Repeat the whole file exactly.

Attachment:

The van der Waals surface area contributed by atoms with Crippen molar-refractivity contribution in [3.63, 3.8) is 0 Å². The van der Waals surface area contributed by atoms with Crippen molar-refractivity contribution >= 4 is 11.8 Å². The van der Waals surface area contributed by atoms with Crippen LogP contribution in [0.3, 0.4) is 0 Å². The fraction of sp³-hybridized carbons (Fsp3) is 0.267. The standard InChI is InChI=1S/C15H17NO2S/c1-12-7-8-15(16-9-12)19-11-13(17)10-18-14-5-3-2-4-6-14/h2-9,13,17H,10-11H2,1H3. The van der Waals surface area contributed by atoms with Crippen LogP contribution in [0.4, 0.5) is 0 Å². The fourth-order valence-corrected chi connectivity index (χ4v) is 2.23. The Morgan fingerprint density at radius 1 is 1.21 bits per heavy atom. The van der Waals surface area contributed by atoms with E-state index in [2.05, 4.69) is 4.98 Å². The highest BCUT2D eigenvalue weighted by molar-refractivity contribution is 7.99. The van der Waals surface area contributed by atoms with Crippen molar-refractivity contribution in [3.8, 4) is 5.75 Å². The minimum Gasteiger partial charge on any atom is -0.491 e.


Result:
The van der Waals surface area contributed by atoms with Crippen molar-refractivity contribution in [3.63, 3.8) is 0 Å². The van der Waals surface area contributed by atoms with Crippen molar-refractivity contribution >= 4 is 11.8 Å². The van der Waals surface area contributed by atoms with Crippen LogP contribution in [0.3, 0.4) is 0 Å². The fraction of sp³-hybridized carbons (Fsp3) is 0.267. The standard InChI is InChI=1S/C15H17NO2S/c1-12-7-8-15(16-9-12)19-11-13(17)10-18-14-5-3-2-4-6-14/h2-9,13,17H,10-11H2,1H3. The van der Waals surface area contributed by atoms with Crippen LogP contribution in [0.4, 0.5) is 0 Å². The fourth-order valence-corrected chi connectivity index (χ4v) is 2.23. The Morgan fingerprint density at radius 1 is 1.21 bits per heavy atom. The van der Waals surface area contributed by atoms with E-state index in [2.05, 4.69) is 4.98 Å². The highest BCUT2D eigenvalue weighted by molar-refractivity contribution is 7.99. The van der Waals surface area contributed by atoms with Crippen molar-refractivity contribution in [3.8, 4) is 5.75 Å². The minimum Gasteiger partial charge on any atom is -0.491 e.